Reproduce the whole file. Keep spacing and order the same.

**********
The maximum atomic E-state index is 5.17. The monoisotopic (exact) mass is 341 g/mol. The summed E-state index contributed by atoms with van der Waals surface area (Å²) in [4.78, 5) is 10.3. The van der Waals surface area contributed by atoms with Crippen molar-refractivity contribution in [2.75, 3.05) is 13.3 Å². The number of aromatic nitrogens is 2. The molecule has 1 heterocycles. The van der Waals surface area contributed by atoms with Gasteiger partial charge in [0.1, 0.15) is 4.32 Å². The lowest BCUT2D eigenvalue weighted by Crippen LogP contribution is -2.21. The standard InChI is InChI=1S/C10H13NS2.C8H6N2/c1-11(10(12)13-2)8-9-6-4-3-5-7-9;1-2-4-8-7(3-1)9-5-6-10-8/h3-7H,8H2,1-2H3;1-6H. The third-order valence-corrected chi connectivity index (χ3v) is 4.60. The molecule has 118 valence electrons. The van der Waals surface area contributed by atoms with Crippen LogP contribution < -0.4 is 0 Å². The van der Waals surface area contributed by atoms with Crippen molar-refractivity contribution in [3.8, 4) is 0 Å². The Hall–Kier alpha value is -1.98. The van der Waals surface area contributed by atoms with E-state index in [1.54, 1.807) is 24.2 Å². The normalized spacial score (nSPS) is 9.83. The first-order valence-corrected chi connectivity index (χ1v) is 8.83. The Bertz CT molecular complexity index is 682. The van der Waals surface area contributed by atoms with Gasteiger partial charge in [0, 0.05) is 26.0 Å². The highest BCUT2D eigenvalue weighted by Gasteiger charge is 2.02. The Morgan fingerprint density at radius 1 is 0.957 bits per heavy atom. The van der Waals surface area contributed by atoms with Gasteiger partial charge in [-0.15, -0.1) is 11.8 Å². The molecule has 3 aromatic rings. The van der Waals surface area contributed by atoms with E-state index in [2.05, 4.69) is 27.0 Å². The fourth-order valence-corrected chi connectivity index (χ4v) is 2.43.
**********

The maximum atomic E-state index is 5.17. The monoisotopic (exact) mass is 341 g/mol. The summed E-state index contributed by atoms with van der Waals surface area (Å²) in [4.78, 5) is 10.3. The van der Waals surface area contributed by atoms with Crippen molar-refractivity contribution in [2.75, 3.05) is 13.3 Å². The number of aromatic nitrogens is 2. The molecule has 1 heterocycles. The van der Waals surface area contributed by atoms with Gasteiger partial charge in [0.1, 0.15) is 4.32 Å². The lowest BCUT2D eigenvalue weighted by Crippen LogP contribution is -2.21. The standard InChI is InChI=1S/C10H13NS2.C8H6N2/c1-11(10(12)13-2)8-9-6-4-3-5-7-9;1-2-4-8-7(3-1)9-5-6-10-8/h3-7H,8H2,1-2H3;1-6H. The third-order valence-corrected chi connectivity index (χ3v) is 4.60. The molecule has 118 valence electrons. The van der Waals surface area contributed by atoms with Crippen LogP contribution < -0.4 is 0 Å². The van der Waals surface area contributed by atoms with Crippen molar-refractivity contribution in [3.8, 4) is 0 Å². The Hall–Kier alpha value is -1.98. The van der Waals surface area contributed by atoms with E-state index in [1.54, 1.807) is 24.2 Å². The normalized spacial score (nSPS) is 9.83. The first-order valence-corrected chi connectivity index (χ1v) is 8.83. The Bertz CT molecular complexity index is 682. The van der Waals surface area contributed by atoms with Gasteiger partial charge in [0, 0.05) is 26.0 Å². The highest BCUT2D eigenvalue weighted by Gasteiger charge is 2.02. The Morgan fingerprint density at radius 1 is 0.957 bits per heavy atom. The van der Waals surface area contributed by atoms with Gasteiger partial charge in [-0.15, -0.1) is 11.8 Å². The molecule has 3 aromatic rings. The van der Waals surface area contributed by atoms with E-state index in [2.05, 4.69) is 27.0 Å². The fourth-order valence-corrected chi connectivity index (χ4v) is 2.43.